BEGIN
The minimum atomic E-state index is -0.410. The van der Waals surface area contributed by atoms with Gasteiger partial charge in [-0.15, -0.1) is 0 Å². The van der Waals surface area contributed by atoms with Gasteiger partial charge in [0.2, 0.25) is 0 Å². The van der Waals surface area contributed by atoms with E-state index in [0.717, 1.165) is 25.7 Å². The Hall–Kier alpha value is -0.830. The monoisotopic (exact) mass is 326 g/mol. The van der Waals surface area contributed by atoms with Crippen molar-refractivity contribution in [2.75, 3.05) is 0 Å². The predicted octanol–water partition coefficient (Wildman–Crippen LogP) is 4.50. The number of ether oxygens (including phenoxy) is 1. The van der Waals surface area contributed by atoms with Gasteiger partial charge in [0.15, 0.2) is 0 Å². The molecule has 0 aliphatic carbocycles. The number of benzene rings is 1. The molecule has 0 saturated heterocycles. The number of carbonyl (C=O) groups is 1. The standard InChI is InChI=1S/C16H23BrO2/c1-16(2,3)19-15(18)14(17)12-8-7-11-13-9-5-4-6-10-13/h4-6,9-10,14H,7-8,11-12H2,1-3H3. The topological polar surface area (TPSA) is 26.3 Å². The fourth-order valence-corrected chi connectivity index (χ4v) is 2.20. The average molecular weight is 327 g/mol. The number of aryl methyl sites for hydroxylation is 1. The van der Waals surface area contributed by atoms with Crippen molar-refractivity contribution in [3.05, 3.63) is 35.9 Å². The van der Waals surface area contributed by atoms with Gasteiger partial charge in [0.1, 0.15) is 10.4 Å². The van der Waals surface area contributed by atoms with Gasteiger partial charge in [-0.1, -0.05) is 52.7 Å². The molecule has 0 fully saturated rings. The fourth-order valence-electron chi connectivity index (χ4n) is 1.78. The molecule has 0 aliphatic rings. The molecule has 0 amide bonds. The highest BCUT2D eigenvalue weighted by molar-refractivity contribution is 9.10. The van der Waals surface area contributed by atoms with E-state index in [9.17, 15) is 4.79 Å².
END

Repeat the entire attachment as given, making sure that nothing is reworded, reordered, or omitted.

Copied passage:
The minimum atomic E-state index is -0.410. The van der Waals surface area contributed by atoms with Gasteiger partial charge in [-0.15, -0.1) is 0 Å². The van der Waals surface area contributed by atoms with Gasteiger partial charge in [0.2, 0.25) is 0 Å². The van der Waals surface area contributed by atoms with E-state index in [0.717, 1.165) is 25.7 Å². The Hall–Kier alpha value is -0.830. The monoisotopic (exact) mass is 326 g/mol. The van der Waals surface area contributed by atoms with Crippen molar-refractivity contribution in [2.75, 3.05) is 0 Å². The predicted octanol–water partition coefficient (Wildman–Crippen LogP) is 4.50. The number of ether oxygens (including phenoxy) is 1. The van der Waals surface area contributed by atoms with Gasteiger partial charge in [0.15, 0.2) is 0 Å². The molecule has 0 aliphatic carbocycles. The number of benzene rings is 1. The molecule has 0 saturated heterocycles. The number of carbonyl (C=O) groups is 1. The standard InChI is InChI=1S/C16H23BrO2/c1-16(2,3)19-15(18)14(17)12-8-7-11-13-9-5-4-6-10-13/h4-6,9-10,14H,7-8,11-12H2,1-3H3. The topological polar surface area (TPSA) is 26.3 Å². The fourth-order valence-corrected chi connectivity index (χ4v) is 2.20. The average molecular weight is 327 g/mol. The number of aryl methyl sites for hydroxylation is 1. The van der Waals surface area contributed by atoms with Crippen molar-refractivity contribution in [3.05, 3.63) is 35.9 Å². The van der Waals surface area contributed by atoms with Gasteiger partial charge in [0.1, 0.15) is 10.4 Å². The van der Waals surface area contributed by atoms with Gasteiger partial charge in [-0.1, -0.05) is 52.7 Å². The molecule has 0 fully saturated rings. The fourth-order valence-electron chi connectivity index (χ4n) is 1.78. The molecule has 0 aliphatic rings. The molecule has 0 amide bonds. The highest BCUT2D eigenvalue weighted by molar-refractivity contribution is 9.10. The van der Waals surface area contributed by atoms with E-state index in [9.17, 15) is 4.79 Å².